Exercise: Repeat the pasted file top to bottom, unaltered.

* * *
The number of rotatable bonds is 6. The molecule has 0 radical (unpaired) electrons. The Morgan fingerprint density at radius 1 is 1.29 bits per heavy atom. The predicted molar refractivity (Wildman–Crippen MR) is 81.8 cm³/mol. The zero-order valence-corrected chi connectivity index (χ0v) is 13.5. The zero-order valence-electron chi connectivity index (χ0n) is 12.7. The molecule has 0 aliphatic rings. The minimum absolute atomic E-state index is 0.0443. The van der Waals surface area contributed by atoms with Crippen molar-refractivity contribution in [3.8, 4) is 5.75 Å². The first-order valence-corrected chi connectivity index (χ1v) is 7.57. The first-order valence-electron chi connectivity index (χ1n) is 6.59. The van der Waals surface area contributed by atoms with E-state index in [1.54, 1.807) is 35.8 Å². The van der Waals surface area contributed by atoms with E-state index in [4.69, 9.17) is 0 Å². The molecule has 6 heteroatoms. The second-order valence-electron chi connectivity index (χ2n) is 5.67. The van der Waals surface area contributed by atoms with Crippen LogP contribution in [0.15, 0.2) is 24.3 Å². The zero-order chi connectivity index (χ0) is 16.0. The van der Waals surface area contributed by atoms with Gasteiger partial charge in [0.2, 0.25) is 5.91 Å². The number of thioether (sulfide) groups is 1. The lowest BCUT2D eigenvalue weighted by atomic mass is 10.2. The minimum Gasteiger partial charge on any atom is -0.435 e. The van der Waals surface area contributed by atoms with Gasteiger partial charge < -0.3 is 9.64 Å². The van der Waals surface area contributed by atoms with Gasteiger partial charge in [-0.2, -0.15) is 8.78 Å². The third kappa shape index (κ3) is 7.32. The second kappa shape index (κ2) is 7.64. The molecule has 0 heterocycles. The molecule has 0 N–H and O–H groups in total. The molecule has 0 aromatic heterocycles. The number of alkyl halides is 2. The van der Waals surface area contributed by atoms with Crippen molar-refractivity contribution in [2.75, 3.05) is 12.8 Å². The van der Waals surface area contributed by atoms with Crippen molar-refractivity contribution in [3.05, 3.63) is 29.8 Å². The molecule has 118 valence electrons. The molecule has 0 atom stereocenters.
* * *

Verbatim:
The number of rotatable bonds is 6. The molecule has 0 radical (unpaired) electrons. The Morgan fingerprint density at radius 1 is 1.29 bits per heavy atom. The predicted molar refractivity (Wildman–Crippen MR) is 81.8 cm³/mol. The zero-order valence-corrected chi connectivity index (χ0v) is 13.5. The zero-order valence-electron chi connectivity index (χ0n) is 12.7. The molecule has 0 aliphatic rings. The minimum absolute atomic E-state index is 0.0443. The van der Waals surface area contributed by atoms with Crippen molar-refractivity contribution in [3.8, 4) is 5.75 Å². The first-order valence-corrected chi connectivity index (χ1v) is 7.57. The first-order valence-electron chi connectivity index (χ1n) is 6.59. The van der Waals surface area contributed by atoms with E-state index in [1.54, 1.807) is 35.8 Å². The van der Waals surface area contributed by atoms with E-state index in [4.69, 9.17) is 0 Å². The molecule has 6 heteroatoms. The second-order valence-electron chi connectivity index (χ2n) is 5.67. The van der Waals surface area contributed by atoms with Crippen LogP contribution in [0.15, 0.2) is 24.3 Å². The zero-order chi connectivity index (χ0) is 16.0. The van der Waals surface area contributed by atoms with Gasteiger partial charge in [0.2, 0.25) is 5.91 Å². The number of thioether (sulfide) groups is 1. The lowest BCUT2D eigenvalue weighted by atomic mass is 10.2. The minimum Gasteiger partial charge on any atom is -0.435 e. The van der Waals surface area contributed by atoms with Gasteiger partial charge < -0.3 is 9.64 Å². The van der Waals surface area contributed by atoms with Gasteiger partial charge in [-0.2, -0.15) is 8.78 Å². The third kappa shape index (κ3) is 7.32. The second kappa shape index (κ2) is 7.64. The molecule has 0 heterocycles. The molecule has 0 N–H and O–H groups in total. The molecule has 0 aromatic heterocycles. The number of alkyl halides is 2. The van der Waals surface area contributed by atoms with Crippen molar-refractivity contribution in [2.75, 3.05) is 12.8 Å². The van der Waals surface area contributed by atoms with Crippen molar-refractivity contribution in [3.05, 3.63) is 29.8 Å². The molecule has 118 valence electrons. The molecule has 0 atom stereocenters.